Let's take a quick look at the various things that can go drastically wrong
with your flash memory devices and the data on them, in order of most to least
Unsurprisingly, the most common cause of lost data when considering Flash memory-based
devices (or any other computer storage medium for that matter) is you.
Whether it's your three-year-old playing 1000 monkeys on the keyboard, or you not being at
your best at 3AM, mistakes happen.
Fortunately, accidentally deleted files are just as easy to recover from flash
media as they are from any other type of data storage, so this is a
comparatively easy problem to recover from.
A second source of 'missing' data on portable flash devices stems
from older USB-compatible operating systems like Windows 2000.
Some iterations of this
OS require portable drives to be stopped and ejected via the 'safely remove hardware'
wizard before any data is actually written to them. When data is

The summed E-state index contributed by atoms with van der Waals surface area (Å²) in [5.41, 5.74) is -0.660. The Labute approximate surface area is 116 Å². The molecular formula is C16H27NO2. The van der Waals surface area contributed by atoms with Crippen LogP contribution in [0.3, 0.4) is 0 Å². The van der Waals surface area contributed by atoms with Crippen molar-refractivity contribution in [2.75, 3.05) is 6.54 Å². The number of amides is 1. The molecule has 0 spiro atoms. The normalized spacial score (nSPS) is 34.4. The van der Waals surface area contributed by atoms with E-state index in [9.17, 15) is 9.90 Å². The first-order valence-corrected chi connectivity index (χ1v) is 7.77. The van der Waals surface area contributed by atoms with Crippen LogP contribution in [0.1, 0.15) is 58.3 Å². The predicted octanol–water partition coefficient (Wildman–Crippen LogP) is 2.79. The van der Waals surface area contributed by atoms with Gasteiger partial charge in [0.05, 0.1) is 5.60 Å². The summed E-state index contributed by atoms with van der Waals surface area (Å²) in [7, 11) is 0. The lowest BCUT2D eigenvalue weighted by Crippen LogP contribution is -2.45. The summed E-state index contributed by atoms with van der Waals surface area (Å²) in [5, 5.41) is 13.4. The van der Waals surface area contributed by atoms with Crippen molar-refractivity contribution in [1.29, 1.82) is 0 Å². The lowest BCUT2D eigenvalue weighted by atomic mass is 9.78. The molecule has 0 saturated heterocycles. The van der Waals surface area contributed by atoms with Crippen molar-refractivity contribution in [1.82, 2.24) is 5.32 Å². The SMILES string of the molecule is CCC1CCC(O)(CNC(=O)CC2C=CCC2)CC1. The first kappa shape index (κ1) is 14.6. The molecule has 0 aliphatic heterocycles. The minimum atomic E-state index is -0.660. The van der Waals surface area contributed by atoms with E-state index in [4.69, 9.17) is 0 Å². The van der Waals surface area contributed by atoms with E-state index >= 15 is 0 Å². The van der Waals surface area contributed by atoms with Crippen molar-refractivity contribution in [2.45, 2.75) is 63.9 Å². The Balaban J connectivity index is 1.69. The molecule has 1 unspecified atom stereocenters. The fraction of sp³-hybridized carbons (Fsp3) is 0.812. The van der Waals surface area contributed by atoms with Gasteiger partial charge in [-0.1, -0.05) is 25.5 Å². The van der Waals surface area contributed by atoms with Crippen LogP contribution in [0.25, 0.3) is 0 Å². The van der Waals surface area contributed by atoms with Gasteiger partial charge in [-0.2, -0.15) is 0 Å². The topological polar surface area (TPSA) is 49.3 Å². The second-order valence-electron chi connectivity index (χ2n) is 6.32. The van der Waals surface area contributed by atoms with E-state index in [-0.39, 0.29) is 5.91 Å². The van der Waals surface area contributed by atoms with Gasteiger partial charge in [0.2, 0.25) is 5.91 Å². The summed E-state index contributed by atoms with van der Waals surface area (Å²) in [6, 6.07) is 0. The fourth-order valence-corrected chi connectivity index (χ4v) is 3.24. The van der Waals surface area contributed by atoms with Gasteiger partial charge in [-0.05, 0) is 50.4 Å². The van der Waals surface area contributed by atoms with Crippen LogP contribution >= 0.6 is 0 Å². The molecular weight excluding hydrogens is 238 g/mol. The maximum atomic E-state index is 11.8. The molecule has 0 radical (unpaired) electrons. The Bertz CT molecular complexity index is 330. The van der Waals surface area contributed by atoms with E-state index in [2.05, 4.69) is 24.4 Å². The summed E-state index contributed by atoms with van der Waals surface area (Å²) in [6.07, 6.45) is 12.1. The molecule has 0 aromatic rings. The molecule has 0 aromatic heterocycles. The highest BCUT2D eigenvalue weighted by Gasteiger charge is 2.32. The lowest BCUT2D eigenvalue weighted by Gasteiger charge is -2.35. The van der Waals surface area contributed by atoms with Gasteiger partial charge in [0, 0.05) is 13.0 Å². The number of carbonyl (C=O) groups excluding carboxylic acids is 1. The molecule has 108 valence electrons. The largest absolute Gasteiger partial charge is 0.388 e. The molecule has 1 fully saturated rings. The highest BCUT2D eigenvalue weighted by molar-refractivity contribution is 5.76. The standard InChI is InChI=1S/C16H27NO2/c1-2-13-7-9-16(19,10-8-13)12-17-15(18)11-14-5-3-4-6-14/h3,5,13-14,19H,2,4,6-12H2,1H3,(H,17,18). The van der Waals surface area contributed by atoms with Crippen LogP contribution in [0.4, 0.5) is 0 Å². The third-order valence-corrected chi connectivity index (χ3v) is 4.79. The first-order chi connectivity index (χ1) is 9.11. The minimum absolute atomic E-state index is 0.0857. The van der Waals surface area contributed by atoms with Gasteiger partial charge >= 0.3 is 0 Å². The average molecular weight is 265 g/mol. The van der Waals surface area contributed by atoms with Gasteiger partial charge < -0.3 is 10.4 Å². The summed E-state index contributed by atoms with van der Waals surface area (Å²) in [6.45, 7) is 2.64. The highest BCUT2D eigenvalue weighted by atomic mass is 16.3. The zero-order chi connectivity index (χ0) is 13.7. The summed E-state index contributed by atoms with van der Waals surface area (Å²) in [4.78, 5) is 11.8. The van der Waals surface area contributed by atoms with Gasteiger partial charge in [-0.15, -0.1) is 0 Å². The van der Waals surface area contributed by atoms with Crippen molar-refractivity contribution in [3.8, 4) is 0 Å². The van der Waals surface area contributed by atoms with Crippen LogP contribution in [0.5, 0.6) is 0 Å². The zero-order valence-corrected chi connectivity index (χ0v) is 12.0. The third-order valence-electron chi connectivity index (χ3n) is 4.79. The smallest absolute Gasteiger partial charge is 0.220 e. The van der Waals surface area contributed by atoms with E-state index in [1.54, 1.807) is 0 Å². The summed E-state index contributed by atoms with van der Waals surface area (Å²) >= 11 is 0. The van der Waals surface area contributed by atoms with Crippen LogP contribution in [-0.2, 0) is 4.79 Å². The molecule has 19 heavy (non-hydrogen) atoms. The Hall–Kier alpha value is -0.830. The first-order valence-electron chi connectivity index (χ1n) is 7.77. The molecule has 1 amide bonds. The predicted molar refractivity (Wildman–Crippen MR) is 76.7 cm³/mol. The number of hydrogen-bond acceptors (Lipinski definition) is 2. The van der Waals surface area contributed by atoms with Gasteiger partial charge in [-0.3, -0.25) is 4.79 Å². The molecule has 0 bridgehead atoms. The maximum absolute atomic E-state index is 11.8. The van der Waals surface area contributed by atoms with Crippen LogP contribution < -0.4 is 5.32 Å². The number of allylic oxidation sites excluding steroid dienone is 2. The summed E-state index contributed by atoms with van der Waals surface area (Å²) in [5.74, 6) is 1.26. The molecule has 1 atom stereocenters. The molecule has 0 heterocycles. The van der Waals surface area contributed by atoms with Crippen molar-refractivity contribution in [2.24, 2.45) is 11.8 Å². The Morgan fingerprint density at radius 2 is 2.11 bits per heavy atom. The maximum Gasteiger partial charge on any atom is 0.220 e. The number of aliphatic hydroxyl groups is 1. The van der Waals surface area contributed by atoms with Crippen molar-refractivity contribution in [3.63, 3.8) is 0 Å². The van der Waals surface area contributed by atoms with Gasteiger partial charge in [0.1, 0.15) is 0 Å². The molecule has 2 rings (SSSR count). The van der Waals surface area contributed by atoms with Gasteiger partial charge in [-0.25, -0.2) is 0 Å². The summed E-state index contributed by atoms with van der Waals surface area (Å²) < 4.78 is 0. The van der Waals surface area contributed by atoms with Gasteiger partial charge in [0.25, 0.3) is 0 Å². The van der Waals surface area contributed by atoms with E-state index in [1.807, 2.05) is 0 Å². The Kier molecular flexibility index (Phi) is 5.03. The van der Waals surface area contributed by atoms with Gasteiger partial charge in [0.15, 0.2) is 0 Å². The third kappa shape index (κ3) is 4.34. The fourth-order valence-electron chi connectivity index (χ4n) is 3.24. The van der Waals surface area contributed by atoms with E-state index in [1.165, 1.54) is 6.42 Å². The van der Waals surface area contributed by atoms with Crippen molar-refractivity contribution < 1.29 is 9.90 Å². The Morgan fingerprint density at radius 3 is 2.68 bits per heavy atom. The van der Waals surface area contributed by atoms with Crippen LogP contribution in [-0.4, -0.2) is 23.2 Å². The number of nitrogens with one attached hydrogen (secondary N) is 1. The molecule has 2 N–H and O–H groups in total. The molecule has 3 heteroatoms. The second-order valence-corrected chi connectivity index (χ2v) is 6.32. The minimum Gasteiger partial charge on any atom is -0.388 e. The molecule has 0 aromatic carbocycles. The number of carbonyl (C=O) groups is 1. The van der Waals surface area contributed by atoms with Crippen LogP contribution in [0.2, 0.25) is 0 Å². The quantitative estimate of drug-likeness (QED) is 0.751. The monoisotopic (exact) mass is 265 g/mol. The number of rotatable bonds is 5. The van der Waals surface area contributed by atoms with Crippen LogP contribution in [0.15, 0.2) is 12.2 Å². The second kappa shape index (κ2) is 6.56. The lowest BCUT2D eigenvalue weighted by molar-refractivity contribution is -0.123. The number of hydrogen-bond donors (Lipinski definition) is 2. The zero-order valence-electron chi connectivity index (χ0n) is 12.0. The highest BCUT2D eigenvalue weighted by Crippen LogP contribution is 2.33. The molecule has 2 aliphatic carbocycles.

copied onto the portable media in this situation, Windows will show that it has
been copied, but will actually keep a log of the intended data transfer without
carrying it out. When a user 'properly' removes a portable drive
through the remove hardware dialog, the logged data transfer will be actually
performed and the files transferred to the device.
Trouble arises when users simply yank the USB media out of the
computer without using the safely remove hardware option. The intended file
transfer is never actually carried out and the files will not be present on
the device, even though they appeared to be transferred there while it was
attached to the computer. Fortunately, Windows XP does not generally
suffer from this issue, but it's a good idea to use the remove hardware dialog when
you want to be absolutely sure.